This walk was surprising to me because of the conversation that I had with Charlie White. During the conversation, he taught me how to interpret the information on a tombstone to determine if the person was a veteran or not. Then, he brought me to his father’s tombstone and told me stories about his father’s involvement in World War II. I learned that his father fought in the Pacific theater during World War II and that he was involved in the invasion to regain the Pacific Islands taken by the Japanese. His father’s tombstone was a white spike with his father’s name, position, contribution, and colored rectangles that represented the medals he earned for his service to the country. When I asked him why he was in the cemetery on that day, he said he was sticking a United States flag in front of veteran’s tombstones for Memorial Day. For the whole day, he went around the cemetery hammering an American flag in front of all the veteran tombstones that he came across. He mentioned that he was doing this to honor our heroes who made sacrifices to protect our nation, yet seemed like they had been forgotten. At that moment, I realized that I am able to live in this country safely thanks to those willing to take the danger for me.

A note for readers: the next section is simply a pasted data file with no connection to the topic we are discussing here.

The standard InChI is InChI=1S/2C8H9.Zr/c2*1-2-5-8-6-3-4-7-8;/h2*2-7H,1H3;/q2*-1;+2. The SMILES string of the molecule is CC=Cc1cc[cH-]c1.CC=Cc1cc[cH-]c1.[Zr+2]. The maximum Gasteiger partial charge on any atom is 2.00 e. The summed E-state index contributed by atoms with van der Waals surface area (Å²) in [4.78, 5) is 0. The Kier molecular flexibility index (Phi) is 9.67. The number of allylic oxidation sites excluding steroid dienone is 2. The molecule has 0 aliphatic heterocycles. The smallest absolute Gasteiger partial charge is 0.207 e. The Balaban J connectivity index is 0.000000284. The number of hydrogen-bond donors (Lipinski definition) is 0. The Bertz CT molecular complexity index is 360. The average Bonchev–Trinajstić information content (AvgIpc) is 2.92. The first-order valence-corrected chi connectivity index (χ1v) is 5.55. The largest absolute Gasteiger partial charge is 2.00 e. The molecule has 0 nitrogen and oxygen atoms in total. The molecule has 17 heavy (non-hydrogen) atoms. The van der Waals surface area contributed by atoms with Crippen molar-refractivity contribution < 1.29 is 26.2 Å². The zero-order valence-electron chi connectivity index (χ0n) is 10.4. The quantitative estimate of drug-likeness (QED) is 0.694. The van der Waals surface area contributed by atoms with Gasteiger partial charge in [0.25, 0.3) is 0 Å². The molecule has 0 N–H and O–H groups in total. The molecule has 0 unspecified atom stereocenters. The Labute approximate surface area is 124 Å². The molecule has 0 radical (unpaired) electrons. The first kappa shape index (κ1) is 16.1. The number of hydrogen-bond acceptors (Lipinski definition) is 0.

Name: Charlie White 

  • Where are you from? I came from Matawan, New Jersey
  • Where are you going? I am heading home after I put an American Flag in front of all the Veteran’s tombstone that I can find in this cemetery (to honor our heroes for Memorial Day)
  • Who are you? I am a retired Firefighter